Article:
Apparently, the security organs have Congolese who are ready to confess that Kayihura, through Muhangi, was working with them.
In another charge, the security agencies allege that Kayihura instructed Abdul Kitatta; the jailed former head of the defunct Boda Boda 2010 to kill people with machetes in Kampala and its suburbs. The goal was allegedly to discredit President Yoweri Museveni's record on security.
Kitatta and 12 others were remanded to Kigo prison in January last year by the army's Unit Disciplinary Court over charges of failure to protect war material, being in possession of military stores, among others, following their arrest the same month.
Connecting Kitatta and Kayihura to gangs that used machetes to kill people is a major accusation. The machete wielding gangs sent shock waves across central Uganda in 2017 forcing police to carry out a sting and arrest scores, some of who claimed they were working with police.
The killings by these gangs caused a security crisis that saw President Museveni instruct CMI to take over many police functions including arresting and detaining police officers accused of working with criminal elements.
Resurrecting dead charges
That the security agencies are resurrecting these charges speaks volumes about the direction they intend to take in terms of pinning the accused, insiders say. Capt. Charles Ssekayita, who is representing Muhangi, based on Kayihura's freedom to plea for bail for Muhangi at the last court martial sitting.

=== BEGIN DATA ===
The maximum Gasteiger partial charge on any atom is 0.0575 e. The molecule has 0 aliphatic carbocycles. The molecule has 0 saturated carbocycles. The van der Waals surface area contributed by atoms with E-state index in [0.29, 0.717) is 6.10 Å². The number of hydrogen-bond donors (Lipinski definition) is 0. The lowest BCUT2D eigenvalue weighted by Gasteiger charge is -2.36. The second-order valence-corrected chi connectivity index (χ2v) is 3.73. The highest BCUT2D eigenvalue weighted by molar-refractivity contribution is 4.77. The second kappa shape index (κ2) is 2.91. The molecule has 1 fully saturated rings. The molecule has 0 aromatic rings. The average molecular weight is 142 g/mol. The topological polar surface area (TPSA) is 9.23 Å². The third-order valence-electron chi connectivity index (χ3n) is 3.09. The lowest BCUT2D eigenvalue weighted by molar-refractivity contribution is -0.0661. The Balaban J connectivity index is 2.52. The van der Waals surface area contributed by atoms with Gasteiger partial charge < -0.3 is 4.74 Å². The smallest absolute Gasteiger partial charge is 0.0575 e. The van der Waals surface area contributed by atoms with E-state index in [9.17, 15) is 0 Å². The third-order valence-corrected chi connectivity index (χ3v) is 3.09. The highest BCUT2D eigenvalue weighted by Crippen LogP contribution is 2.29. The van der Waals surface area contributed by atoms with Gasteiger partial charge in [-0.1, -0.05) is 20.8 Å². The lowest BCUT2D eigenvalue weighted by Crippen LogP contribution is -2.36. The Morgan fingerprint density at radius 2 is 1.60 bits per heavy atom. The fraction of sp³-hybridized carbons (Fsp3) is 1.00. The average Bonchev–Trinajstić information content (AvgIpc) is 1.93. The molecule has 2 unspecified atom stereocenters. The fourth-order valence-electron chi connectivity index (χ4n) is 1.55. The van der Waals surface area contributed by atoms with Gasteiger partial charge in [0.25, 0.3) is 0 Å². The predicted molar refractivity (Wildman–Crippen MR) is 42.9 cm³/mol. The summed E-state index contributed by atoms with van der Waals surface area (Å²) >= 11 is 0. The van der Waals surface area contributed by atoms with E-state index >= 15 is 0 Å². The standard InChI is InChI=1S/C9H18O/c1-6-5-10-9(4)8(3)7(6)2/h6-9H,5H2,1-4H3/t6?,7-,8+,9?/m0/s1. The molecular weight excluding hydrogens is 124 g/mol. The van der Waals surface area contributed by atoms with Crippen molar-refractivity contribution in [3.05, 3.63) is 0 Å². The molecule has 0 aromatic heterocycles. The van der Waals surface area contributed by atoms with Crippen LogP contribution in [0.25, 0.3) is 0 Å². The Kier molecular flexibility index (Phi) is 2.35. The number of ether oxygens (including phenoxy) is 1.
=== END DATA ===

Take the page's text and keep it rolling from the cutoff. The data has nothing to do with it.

Ssekayita argued that Muhangi faces the same charges with former Police chief Gen. Kale Kayihura who was granted bail. "I pray that court follows the same precedence and grant Muhangi bail," Ssekayita said.
Ssekayita pointed out that Muhangi had spent 290 days in detention at Makindye military barracks without trial.
"If the person is remanded for over 180 days, the Constitution stipulates that he is entitled to mandatory bail," he said. He added that his client suffers from peptic ulcers that cannot be treated in detention.
With Kayihura out of jail and on the path to rehabilitation and freedom, everything appeared to point to possible freedom for Muhangi and others.